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Katie Britt Predicts GOP Senate Majority Next Year, Movement on Protecting Women’s Sports

By  Daniel Chaitin

Sen. Katie Britt (R-AL), fresh off delivering the GOP response to President Joe Biden’s State of the Union address, spoke on Tuesday about what Congress should do to address the controversial issue of men competing in women’s sports. She hinted there could be progress on that front — with a GOP majority in the upper chamber next year.

The remarks came as part of a Capitol Hill discussion on Title IX hosted by Sen. Tommy Tuberville (R-AL), a former Auburn football coach. Among its featured speakers were former ESPN anchor Sage Steele and Paula Scanlan, a former NCAA swimmer who competed against trans-identifying athlete Lia Thomas.

Cady Mullins, another guest at the event, delivered emotional remarks about the physical and mental toll on her daughter Lily when a trans-identifying male joined the swim team at Roanoke College in Virginia.

“To think that having a man on a women’s team doesn’t affect our young women is to just ignore an ugly, ugly truth. The hell these girls went through affected them dramatically,” Mullins said.

Mullins went on to ask, “What can Congress do to put the responsibility on the schools to protect them?” She directed the question directly to Britt, who has a school-aged daughter and son.

Britt said the experiences of the younger Mullins underscores how adults, including parents, need to demand conversations and support young athletes. As for what lawmakers are doing, Britt said they are working “diligently” to give female competitors the best chance for success.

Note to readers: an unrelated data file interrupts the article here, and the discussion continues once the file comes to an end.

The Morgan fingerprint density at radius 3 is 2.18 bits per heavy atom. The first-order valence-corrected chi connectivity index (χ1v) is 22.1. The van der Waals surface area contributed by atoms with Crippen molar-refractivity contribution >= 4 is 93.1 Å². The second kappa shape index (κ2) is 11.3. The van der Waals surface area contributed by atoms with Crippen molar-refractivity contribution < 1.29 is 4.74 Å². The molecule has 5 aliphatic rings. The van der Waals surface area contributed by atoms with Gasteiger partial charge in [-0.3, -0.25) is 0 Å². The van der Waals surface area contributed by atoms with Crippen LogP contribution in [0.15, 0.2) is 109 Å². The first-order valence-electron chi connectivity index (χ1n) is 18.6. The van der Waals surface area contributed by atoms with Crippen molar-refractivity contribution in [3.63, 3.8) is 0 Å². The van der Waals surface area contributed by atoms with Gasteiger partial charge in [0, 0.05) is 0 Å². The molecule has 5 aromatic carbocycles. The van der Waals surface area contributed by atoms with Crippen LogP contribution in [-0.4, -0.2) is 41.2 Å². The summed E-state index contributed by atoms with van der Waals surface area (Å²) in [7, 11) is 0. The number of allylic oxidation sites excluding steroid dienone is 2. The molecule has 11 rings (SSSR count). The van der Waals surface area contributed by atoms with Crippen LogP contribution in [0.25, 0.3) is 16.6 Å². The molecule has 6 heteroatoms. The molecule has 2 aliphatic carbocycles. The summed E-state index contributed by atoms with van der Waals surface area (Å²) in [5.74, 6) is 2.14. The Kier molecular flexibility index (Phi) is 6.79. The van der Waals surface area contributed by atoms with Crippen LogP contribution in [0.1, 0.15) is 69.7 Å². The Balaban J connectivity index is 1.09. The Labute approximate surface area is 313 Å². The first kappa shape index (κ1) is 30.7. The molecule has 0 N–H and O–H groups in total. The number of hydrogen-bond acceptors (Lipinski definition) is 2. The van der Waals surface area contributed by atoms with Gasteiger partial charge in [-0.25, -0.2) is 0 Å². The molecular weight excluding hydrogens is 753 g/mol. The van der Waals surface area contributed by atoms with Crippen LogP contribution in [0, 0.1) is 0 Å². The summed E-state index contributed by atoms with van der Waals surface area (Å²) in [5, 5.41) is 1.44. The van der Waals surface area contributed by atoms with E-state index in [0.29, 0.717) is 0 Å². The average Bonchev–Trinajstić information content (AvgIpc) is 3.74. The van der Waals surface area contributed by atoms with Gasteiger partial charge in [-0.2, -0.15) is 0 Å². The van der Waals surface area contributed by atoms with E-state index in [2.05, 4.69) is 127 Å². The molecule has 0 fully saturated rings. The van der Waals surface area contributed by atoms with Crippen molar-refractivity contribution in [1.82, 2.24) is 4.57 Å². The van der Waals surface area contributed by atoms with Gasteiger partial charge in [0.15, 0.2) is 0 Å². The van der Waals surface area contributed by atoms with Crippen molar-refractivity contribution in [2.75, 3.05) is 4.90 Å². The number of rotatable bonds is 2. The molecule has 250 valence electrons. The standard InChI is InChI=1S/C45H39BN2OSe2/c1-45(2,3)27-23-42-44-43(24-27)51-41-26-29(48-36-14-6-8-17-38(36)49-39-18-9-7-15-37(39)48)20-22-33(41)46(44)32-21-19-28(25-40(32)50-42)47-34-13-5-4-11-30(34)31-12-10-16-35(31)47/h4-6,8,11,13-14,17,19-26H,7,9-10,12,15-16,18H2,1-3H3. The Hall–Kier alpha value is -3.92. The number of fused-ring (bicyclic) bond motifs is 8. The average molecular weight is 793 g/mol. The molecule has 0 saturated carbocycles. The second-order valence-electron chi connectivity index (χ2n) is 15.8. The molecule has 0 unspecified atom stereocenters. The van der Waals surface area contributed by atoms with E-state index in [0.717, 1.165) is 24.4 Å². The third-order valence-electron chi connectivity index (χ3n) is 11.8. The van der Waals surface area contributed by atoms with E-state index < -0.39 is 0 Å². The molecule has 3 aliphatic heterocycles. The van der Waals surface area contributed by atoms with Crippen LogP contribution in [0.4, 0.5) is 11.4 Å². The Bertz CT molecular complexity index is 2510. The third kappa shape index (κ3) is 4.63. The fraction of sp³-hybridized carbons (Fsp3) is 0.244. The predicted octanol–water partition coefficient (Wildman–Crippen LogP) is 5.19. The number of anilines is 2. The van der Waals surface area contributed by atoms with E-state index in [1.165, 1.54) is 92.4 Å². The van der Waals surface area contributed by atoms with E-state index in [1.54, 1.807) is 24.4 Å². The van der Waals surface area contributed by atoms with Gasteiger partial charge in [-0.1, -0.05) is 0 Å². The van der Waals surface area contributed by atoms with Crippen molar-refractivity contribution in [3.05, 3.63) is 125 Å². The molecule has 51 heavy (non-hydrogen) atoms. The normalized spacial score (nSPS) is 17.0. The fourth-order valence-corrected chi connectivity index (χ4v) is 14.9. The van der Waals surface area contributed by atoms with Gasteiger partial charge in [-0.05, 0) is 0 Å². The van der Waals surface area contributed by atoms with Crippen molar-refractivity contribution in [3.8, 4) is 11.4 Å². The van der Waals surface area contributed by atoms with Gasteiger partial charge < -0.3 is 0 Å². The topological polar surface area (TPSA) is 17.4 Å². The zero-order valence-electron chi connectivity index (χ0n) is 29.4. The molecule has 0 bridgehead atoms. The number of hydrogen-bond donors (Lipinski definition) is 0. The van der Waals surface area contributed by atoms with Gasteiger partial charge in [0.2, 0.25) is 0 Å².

She noted some of the work of Tuberville pushing the Biden administration to push back on proposed regulations to prohibit schools from enforcing blanket bans on trans-identifying males in girls sports and Sen. Cindy Hyde-Smith (R-MS) taking up the fight for a “Women’s Bill of Rights.”

Making a hopeful prediction for Republicans in November’s election, Britt said, “When we take back the Senate next year, I have a feeling that we’ll be able to move some of this forward.”

The Senate is currently led by Democrats who have 48 seats and three independents who caucus with them. Republicans are the minority party with 49 seats. Multiple reports in recent months have indicated that the chances of the GOP retaking the Senate are improving.

Tuberbille has witnessed firsthand how the legislative push to protect women’s sports has become a partisan issue that has held up movement in Congress. Last year, he tried and failed to win passage for the Protection of Women and Girls in Sports Act, which seeks to amend Title IX and ban recipients of federal funds from being involved with athletic programs that allow males to participate in women’s sporting events. Even if Republicans win a majority, Tuberville cautioned that progress is no guarantee.

“We have an election this year and hopefully we take the Senate,” Tuberville said. “In the Senate, you still have to get 60 votes (to bypass a filibuster). We won’t have 60, and so we’re going to have to plead to our cohorts on the Left to make a common sense decision to save women’s sports.”

Lummis chimed in to say that she believes Democrats will join with Republicans on the issue “because they know it’s wrong.” Hyde-Smith insisted that lawmakers will use their “microphone” and “platform.” She added, “Elections matter. We have got to empower people to get out, vote, and change this.”